We have all likely seen it play out in our own lives: We are angry about something, then something funny happens, and suddenly, at least for a moment, we don't feel angry anymore. It's as though, somehow, the funny thing that happened gave us some much needed perspective on whatever we were angry about.
Such situations beg the question: Is there therapeutic value in humor?
There have been countless articles about the value of humor and laughter to psychological and physical health. While some of the conclusions may be exaggerated, there is a fair amount of evidence to suggest that humor and laughter are important coping mechanisms at least when it comes to alleviating anger.
First, though, a little bit about what people find funny and why they laugh:
Humor is a particularly difficult concept to discuss and study for a variety of reasons: For one, there are substantial differences in what people find funny. Many types of humor (puns, dirty jokes, slapstick) are not appreciated by everyone, or even most people. And context matters greatly. The situation—who told the joke, the location, the circumstances—influences whether or not someone perceives something as funny. Something considered hilarious in one situation may not be funny at all in another.
In the end, what’s funny is hard to define, although one of the best definitions comes from author George Orwell, who wrote in his 1945 essay, "Funny, but Not Vulgar," that “a thing is funny when—in some way that is not actually offensive or frightening—it upsets the established order.” In psychological terms, people find something funny when it is surprises them and forces them to think about things in a new way—and when they perceive it as edgy or daring. However, once something moves past the threshold from edgy to “offensive or frightening," which varies from person to person, it is no longer funny.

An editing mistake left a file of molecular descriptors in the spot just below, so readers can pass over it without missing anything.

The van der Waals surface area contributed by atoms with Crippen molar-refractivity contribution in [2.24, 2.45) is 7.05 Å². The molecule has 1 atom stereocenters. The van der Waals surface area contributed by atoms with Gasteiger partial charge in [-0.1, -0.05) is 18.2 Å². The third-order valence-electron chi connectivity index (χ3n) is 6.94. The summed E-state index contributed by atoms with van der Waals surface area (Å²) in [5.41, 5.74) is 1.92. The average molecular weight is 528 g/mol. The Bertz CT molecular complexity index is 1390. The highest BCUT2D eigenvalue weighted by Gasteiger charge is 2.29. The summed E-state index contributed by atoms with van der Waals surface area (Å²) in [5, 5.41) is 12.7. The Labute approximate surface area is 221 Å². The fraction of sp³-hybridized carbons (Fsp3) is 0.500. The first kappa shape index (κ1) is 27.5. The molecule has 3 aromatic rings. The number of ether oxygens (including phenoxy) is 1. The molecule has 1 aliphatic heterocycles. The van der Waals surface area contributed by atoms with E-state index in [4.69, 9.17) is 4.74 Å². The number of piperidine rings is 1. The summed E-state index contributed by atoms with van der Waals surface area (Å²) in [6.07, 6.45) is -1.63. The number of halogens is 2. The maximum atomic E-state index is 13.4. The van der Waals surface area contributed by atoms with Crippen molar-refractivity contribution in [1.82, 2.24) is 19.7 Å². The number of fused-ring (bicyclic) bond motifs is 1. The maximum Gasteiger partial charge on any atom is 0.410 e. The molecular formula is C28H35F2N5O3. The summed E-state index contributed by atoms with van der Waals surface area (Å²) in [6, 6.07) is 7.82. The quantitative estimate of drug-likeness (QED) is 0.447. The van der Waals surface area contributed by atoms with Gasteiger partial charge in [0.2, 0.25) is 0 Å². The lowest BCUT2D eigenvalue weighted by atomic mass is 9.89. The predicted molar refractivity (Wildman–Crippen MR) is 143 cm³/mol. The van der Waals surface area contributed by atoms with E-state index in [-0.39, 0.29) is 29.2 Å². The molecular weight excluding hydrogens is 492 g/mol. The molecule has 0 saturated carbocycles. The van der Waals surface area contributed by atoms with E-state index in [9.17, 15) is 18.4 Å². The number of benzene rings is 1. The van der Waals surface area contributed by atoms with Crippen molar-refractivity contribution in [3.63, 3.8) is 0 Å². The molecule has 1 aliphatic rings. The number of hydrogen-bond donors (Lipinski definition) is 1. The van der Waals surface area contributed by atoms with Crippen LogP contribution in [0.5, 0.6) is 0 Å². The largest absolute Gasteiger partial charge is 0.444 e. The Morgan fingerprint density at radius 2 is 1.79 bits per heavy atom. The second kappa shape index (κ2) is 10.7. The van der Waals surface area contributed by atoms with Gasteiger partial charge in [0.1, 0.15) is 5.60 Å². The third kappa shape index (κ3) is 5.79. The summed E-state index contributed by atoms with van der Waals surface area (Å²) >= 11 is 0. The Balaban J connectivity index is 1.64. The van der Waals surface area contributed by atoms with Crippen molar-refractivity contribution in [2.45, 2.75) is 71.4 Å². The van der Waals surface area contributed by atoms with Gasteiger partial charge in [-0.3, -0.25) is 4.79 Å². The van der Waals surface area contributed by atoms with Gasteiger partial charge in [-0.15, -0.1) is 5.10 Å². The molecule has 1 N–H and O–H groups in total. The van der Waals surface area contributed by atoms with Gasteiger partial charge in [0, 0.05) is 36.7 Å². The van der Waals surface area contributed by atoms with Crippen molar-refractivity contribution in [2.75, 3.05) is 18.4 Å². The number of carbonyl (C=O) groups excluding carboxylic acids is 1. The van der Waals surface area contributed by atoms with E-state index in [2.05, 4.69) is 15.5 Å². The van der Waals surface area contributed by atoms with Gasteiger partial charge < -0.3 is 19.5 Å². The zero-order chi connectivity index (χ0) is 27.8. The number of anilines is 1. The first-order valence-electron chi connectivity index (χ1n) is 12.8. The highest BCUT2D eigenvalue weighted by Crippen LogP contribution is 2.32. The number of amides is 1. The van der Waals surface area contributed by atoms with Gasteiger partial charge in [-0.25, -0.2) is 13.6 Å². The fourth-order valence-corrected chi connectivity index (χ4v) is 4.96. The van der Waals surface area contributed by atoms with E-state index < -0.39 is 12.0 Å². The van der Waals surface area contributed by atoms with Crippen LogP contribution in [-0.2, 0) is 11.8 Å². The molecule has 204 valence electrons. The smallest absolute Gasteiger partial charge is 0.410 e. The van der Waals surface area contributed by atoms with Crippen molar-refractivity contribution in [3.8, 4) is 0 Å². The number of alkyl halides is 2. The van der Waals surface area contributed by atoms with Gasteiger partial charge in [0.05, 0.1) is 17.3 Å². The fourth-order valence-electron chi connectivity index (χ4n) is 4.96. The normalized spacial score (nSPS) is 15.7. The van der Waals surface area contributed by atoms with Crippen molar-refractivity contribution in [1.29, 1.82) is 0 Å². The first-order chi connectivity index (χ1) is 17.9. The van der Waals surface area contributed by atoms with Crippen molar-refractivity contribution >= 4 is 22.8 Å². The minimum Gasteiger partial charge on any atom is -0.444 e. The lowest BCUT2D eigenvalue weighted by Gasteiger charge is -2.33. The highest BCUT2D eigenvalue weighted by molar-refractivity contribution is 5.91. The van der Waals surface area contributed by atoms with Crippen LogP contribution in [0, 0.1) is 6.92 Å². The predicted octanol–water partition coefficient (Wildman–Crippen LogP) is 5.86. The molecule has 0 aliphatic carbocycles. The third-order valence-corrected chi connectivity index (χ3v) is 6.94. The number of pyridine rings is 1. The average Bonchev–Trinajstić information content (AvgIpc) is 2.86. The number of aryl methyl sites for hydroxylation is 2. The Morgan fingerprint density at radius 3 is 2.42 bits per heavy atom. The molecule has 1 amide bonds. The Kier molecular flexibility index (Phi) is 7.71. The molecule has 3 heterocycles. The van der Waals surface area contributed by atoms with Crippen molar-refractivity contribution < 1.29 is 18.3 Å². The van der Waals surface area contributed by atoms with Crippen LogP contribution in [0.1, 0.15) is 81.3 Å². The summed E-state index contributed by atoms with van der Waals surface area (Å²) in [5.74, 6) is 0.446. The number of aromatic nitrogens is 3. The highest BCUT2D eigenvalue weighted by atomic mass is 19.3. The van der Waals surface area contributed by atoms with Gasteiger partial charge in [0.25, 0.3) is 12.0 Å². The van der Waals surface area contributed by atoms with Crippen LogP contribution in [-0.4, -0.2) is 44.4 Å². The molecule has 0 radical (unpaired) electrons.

What does all this mean for anger?
It means people can use humor to change their mood and think about things in a new light. By no means is this a new idea: Jerry Deffenbacher, one of psychology’s leading anger researchers, wrote of the importance of humor in a chapter of his 1995 book, Anger Disorders: Definition, Diagnosis, and Treatment. Deffenbacher argued that using humor with clients might actually be considered a cognitive intervention, similar to cognitive restructuring in which clients evaluate the types of thoughts they have which might be leading them to experience more anger. He suggests that, as part of cognitive restructuring, clients should try to rethink things in silly or humorous ways. However, he is quick to point out that humor is not always the answer and that if people use it, they should make sure it is: silly rather than hostile or sarcastic; and not designed to laugh off problems but “to take a brief cognitive step backward, perhaps laughing at themselves and their cognitions, to reduce their anger and then approach the situation again.” (p. 169)
Why does humor work in reducing anger? There are actually a few simple reasons for the psychosocial benefits of humor: